U.S. Department of Agriculture: Animal and Plant Health Inspection Service


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Avery, M.L. and Feare, C.J. (2020) Control or eradication: problems in the management of invasive birds. In: Downs, C. T. and Hart, L.A. (eds) Invasive Birds: Global Trends and Impacts. CAB International, Wallingford,UK, pp. 349-361.


US gov't work


Humans have captured, transported and intentionally released wild birds for centuries (Blackburn et al., 2009). Motivations for such purposeful introductions include food (West and Zhou, 2007), religion (Agoramoorthy and Hsu, 2007), sport (McDowall, 1994), biocontrol (Bennett and Hughes, 1959; Kurdila, 1995) and aesthetics (Ryan, 1906; Thomson, 1922). Many purposeful bird introductions were the work of acclimatization societies, particularly in North America, New Zealand and Australia. These societies were formed in the 19th century by European settlers to transport bird species from their homelands in efforts to establish them in the newly settled regions (Thomson, 1922; Dunlap, 1997). As a result of these efforts, the Common or European Starling (Sturnus vuigaris), the House Sparrow (Passer domesticus) and many other species are now permanently established far beyond their native ranges.

Commercial trade in captive birds is also an important introduction pathway. Non-native species are introduced through unintentional releases of cage birds and inadvertent escapes from research facilities, zoos and private collections. The international bird trade has declined gradually following adoption in the USA of the 1992 Wild Bird Conservation Act and similar European regulations restricting trade in wild birds following the westward spread from China of the highly pathogenic H5Nl avian influenza virus in the early 2000s (Cooney and Jepson, 2006). The pattern of trade in wild birds has also changed. Mexico and Asia have replaced the USA and the European Union as the principal importers in the global cage-bird market (Cardador et al., 2017; Hobson et al., 2017). Nevertheless, large-scale traffic in wild and captive-bred birds continues. During the 3-year period 2000-2002, global ~orts of live birds totalled 3,640,135 compared with 807,476 during 2015-2017 according to the Convention on International Trade in Endangered Species (GTES, 2018).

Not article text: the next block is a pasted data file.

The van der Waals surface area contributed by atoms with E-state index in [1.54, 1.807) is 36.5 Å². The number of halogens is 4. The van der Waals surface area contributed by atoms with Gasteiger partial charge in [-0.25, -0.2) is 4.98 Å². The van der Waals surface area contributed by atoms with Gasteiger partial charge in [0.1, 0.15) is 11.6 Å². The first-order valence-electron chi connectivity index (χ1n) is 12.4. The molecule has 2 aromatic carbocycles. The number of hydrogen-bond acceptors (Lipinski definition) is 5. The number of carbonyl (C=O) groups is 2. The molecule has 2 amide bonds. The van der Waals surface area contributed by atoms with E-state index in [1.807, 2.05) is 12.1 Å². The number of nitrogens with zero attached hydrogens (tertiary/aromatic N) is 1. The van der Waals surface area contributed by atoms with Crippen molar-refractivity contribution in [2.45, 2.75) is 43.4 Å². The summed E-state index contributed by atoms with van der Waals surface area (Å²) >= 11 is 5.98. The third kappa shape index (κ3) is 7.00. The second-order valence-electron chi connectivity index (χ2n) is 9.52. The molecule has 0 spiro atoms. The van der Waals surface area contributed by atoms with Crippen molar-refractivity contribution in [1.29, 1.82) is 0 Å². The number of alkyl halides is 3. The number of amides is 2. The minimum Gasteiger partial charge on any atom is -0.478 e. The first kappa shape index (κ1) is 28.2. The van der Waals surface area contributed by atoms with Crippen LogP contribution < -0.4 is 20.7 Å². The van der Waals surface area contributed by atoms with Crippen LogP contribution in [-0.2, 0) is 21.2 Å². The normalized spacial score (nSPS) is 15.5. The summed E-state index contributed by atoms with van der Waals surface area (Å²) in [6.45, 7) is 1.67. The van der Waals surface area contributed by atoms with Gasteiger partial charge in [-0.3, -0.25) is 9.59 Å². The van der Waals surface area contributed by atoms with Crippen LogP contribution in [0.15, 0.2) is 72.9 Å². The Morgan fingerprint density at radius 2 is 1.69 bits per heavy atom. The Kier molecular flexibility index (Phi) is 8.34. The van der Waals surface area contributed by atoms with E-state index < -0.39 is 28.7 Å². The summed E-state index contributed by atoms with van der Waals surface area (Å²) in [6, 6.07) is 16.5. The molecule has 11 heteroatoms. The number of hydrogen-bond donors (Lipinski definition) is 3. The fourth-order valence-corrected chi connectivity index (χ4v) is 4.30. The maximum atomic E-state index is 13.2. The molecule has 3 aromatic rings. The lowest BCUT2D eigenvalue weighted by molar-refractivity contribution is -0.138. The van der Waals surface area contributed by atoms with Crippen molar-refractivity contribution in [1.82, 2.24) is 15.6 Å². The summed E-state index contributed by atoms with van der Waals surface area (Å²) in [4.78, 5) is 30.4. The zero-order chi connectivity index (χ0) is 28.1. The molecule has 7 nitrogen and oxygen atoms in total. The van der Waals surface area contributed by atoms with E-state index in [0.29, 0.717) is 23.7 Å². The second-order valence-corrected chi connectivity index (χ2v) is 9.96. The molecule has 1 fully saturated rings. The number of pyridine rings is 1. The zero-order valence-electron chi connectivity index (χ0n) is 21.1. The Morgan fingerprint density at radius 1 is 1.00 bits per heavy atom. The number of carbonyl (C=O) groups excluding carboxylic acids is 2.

Invasive birds have major impacts throughout the world, regardless of the invasion pathway. Pimentel et al. {2001) examined the published data available on invasive species in the USA, the UK, Australia, South Africa, India and Brazil. They concluded that introduced birds were responsible for US$2.4 billion in damage to agriculture, human health and natural resources among these six countries.

We focus in this chapter on a subset of these impacts, namely the threats that invasive birds pose to native species and the efforts that have been made to reduce or eradicate such impacts. Specifically, we review management options and control strategies, explore what has and has not been effective, and discuss case histories of success and failure.